• OregonianWinter

    Whenever I read about modesty, it almost never has to do with what needs to be covered (which is easy enough to do for the appropriate siuations) but always has to do with fashion. While fashion and modesty aren’t truly completely separable, you can talk about both and not confuse one for the other. While there are certain situations that “require” certain styles of apparel, one does not need to dress fashionable to be modest or modest to be fashionable. Or you can dress modestly but not fashionably or dress fashionably but not modestly. Mostly it comes down to common sense and practicality. Dress for the weather (it is winter here in the US) and for what you are going to be doing and make sure you’re not going to trip or fall or anything you are wearing and you’ll be fine. Just remember clean underwear is always important.

  • Persephone

    I wish we could have dressed for the weather. Snow on the ground, icicles looming on the eaves, and temperatures in the teens, but the women still have to wear skirts or dresses.
    If we’re going to go all Biblical like the fundies, we should just change over to wool or cotton full-length robes, male and female. See, e.g., the Middle East.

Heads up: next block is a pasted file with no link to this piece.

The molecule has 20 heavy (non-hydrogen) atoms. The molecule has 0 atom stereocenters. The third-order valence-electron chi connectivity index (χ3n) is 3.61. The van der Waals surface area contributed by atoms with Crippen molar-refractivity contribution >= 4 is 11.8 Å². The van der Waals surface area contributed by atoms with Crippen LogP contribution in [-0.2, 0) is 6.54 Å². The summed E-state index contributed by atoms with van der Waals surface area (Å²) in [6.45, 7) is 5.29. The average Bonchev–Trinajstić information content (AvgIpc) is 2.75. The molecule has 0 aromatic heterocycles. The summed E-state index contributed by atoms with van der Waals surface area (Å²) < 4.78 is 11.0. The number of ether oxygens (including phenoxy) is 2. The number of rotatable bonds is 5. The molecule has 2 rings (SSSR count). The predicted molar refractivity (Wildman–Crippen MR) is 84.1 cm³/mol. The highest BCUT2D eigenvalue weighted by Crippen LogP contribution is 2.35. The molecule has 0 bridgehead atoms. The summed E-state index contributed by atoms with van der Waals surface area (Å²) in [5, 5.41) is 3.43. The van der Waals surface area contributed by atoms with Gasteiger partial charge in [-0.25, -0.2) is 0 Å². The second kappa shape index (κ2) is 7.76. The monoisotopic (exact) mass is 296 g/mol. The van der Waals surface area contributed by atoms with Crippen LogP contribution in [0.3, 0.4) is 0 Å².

• suzannecalulu

    I actually have a beautiful abaya (cotton robe) that’s embroidered, comfortable and oh so modest. I could go for that.

  • saraquill

    This man is not aware that there are clothing optional churches, is he?
    Church seems an ideal place to be naked; no need to worry about sunburn, hopefully there are less mosquitoes, and most importantly, you are emulating a more innocent time.

  • Lolly

    Apparently, God cares about fancy clothing more than grammar.

  • BB/VA

    Also getting your references right. The last I looked, God gave Moses instructions on building the Ark of the Covenant, not the Temple. The Temple was a couple of centuries later.

  • “If you were going to have an audience with the President of the United States, how would you dress? Would casual attire or torn blue jeans be considered appropriate, or would you at least dress in office work attire or better?
    Why is it that when you go to corporately worship the King of all Kings in a place designated for worship that you would wear anything less?”